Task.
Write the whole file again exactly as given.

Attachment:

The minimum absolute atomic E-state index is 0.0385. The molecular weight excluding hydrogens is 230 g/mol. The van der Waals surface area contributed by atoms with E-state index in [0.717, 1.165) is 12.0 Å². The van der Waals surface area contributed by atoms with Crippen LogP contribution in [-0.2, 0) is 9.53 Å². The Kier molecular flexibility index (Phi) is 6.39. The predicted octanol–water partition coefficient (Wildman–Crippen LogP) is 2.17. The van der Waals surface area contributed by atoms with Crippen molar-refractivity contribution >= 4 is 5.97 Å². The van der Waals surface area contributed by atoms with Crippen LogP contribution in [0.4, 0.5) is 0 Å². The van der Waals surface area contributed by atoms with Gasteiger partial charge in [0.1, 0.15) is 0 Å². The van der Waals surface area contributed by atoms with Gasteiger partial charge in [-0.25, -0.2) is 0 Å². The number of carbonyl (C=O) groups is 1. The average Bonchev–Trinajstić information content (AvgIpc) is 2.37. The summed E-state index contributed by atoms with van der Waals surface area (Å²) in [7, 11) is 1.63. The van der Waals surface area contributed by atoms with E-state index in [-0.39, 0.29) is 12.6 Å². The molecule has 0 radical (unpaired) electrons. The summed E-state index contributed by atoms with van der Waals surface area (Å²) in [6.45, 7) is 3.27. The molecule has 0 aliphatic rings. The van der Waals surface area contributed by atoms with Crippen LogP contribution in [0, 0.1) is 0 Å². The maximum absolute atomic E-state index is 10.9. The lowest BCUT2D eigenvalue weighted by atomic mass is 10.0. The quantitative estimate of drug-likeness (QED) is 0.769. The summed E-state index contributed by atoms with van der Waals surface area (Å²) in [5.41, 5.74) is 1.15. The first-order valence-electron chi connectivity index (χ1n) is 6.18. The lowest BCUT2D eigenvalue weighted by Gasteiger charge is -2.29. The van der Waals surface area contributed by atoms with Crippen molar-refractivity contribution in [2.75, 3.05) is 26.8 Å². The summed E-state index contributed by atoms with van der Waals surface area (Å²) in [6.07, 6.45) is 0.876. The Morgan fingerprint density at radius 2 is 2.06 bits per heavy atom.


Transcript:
The minimum absolute atomic E-state index is 0.0385. The molecular weight excluding hydrogens is 230 g/mol. The van der Waals surface area contributed by atoms with E-state index in [0.717, 1.165) is 12.0 Å². The van der Waals surface area contributed by atoms with Crippen LogP contribution in [-0.2, 0) is 9.53 Å². The Kier molecular flexibility index (Phi) is 6.39. The predicted octanol–water partition coefficient (Wildman–Crippen LogP) is 2.17. The van der Waals surface area contributed by atoms with Crippen molar-refractivity contribution >= 4 is 5.97 Å². The van der Waals surface area contributed by atoms with Crippen LogP contribution in [0.4, 0.5) is 0 Å². The van der Waals surface area contributed by atoms with Gasteiger partial charge in [0.1, 0.15) is 0 Å². The van der Waals surface area contributed by atoms with Gasteiger partial charge in [-0.25, -0.2) is 0 Å². The number of carbonyl (C=O) groups is 1. The average Bonchev–Trinajstić information content (AvgIpc) is 2.37. The summed E-state index contributed by atoms with van der Waals surface area (Å²) in [7, 11) is 1.63. The van der Waals surface area contributed by atoms with E-state index in [-0.39, 0.29) is 12.6 Å². The molecule has 0 radical (unpaired) electrons. The summed E-state index contributed by atoms with van der Waals surface area (Å²) in [6.45, 7) is 3.27. The molecule has 0 aliphatic rings. The van der Waals surface area contributed by atoms with Crippen LogP contribution in [0, 0.1) is 0 Å². The maximum absolute atomic E-state index is 10.9. The lowest BCUT2D eigenvalue weighted by atomic mass is 10.0. The quantitative estimate of drug-likeness (QED) is 0.769. The summed E-state index contributed by atoms with van der Waals surface area (Å²) in [5.41, 5.74) is 1.15. The first-order valence-electron chi connectivity index (χ1n) is 6.18. The lowest BCUT2D eigenvalue weighted by Gasteiger charge is -2.29. The van der Waals surface area contributed by atoms with Crippen molar-refractivity contribution in [2.75, 3.05) is 26.8 Å². The summed E-state index contributed by atoms with van der Waals surface area (Å²) in [6.07, 6.45) is 0.876. The Morgan fingerprint density at radius 2 is 2.06 bits per heavy atom.